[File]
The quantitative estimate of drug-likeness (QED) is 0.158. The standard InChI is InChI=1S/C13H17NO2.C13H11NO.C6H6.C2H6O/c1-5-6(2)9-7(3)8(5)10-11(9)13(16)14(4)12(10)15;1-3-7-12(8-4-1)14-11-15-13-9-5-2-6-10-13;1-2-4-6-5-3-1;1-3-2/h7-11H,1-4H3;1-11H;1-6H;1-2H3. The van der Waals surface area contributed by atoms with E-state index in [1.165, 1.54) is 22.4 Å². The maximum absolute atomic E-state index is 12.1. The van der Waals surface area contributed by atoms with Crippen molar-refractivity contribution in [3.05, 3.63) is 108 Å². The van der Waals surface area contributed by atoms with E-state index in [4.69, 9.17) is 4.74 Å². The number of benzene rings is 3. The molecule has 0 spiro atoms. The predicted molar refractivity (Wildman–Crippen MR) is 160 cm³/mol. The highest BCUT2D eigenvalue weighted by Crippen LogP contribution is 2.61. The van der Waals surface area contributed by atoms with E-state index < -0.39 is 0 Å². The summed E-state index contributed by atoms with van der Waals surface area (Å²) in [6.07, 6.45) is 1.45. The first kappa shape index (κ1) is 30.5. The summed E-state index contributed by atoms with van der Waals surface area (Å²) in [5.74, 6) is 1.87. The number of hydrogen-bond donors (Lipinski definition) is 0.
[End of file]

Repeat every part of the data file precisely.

The quantitative estimate of drug-likeness (QED) is 0.158. The standard InChI is InChI=1S/C13H17NO2.C13H11NO.C6H6.C2H6O/c1-5-6(2)9-7(3)8(5)10-11(9)13(16)14(4)12(10)15;1-3-7-12(8-4-1)14-11-15-13-9-5-2-6-10-13;1-2-4-6-5-3-1;1-3-2/h7-11H,1-4H3;1-11H;1-6H;1-2H3. The van der Waals surface area contributed by atoms with E-state index in [1.165, 1.54) is 22.4 Å². The maximum absolute atomic E-state index is 12.1. The van der Waals surface area contributed by atoms with Crippen molar-refractivity contribution in [3.05, 3.63) is 108 Å². The van der Waals surface area contributed by atoms with E-state index in [4.69, 9.17) is 4.74 Å². The number of benzene rings is 3. The molecule has 0 spiro atoms. The predicted molar refractivity (Wildman–Crippen MR) is 160 cm³/mol. The highest BCUT2D eigenvalue weighted by Crippen LogP contribution is 2.61. The van der Waals surface area contributed by atoms with E-state index < -0.39 is 0 Å². The summed E-state index contributed by atoms with van der Waals surface area (Å²) in [6.07, 6.45) is 1.45. The first kappa shape index (κ1) is 30.5. The summed E-state index contributed by atoms with van der Waals surface area (Å²) in [5.74, 6) is 1.87. The number of hydrogen-bond donors (Lipinski definition) is 0.